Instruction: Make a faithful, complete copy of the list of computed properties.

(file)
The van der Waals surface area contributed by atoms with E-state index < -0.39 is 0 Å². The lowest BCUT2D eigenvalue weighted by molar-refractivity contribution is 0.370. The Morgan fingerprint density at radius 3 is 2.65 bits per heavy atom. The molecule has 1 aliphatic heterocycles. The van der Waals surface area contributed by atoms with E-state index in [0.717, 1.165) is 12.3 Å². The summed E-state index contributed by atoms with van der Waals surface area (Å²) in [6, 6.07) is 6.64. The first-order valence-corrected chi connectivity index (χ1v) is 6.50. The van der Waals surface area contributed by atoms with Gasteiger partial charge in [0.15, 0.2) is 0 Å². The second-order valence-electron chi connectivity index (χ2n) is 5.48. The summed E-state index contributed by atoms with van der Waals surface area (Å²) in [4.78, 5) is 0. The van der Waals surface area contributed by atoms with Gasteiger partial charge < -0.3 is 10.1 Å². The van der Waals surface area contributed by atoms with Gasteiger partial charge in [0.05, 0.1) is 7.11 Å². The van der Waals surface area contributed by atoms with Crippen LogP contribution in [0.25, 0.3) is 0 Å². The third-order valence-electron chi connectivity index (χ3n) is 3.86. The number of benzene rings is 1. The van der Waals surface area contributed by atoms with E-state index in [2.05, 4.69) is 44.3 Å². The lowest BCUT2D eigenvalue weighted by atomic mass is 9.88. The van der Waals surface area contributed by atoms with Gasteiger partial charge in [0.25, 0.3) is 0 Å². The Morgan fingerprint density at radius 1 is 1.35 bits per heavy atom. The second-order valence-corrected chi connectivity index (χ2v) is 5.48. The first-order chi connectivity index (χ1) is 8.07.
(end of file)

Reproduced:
The van der Waals surface area contributed by atoms with E-state index < -0.39 is 0 Å². The lowest BCUT2D eigenvalue weighted by molar-refractivity contribution is 0.370. The Morgan fingerprint density at radius 3 is 2.65 bits per heavy atom. The molecule has 1 aliphatic heterocycles. The van der Waals surface area contributed by atoms with E-state index in [0.717, 1.165) is 12.3 Å². The summed E-state index contributed by atoms with van der Waals surface area (Å²) in [6, 6.07) is 6.64. The first-order valence-corrected chi connectivity index (χ1v) is 6.50. The van der Waals surface area contributed by atoms with Gasteiger partial charge in [0.15, 0.2) is 0 Å². The second-order valence-electron chi connectivity index (χ2n) is 5.48. The summed E-state index contributed by atoms with van der Waals surface area (Å²) in [4.78, 5) is 0. The van der Waals surface area contributed by atoms with Gasteiger partial charge < -0.3 is 10.1 Å². The van der Waals surface area contributed by atoms with Gasteiger partial charge in [0.05, 0.1) is 7.11 Å². The van der Waals surface area contributed by atoms with Crippen LogP contribution in [0.25, 0.3) is 0 Å². The third-order valence-electron chi connectivity index (χ3n) is 3.86. The number of benzene rings is 1. The van der Waals surface area contributed by atoms with E-state index in [2.05, 4.69) is 44.3 Å². The lowest BCUT2D eigenvalue weighted by atomic mass is 9.88. The van der Waals surface area contributed by atoms with Gasteiger partial charge in [0.25, 0.3) is 0 Å². The Morgan fingerprint density at radius 1 is 1.35 bits per heavy atom. The second-order valence-corrected chi connectivity index (χ2v) is 5.48. The first-order chi connectivity index (χ1) is 8.07.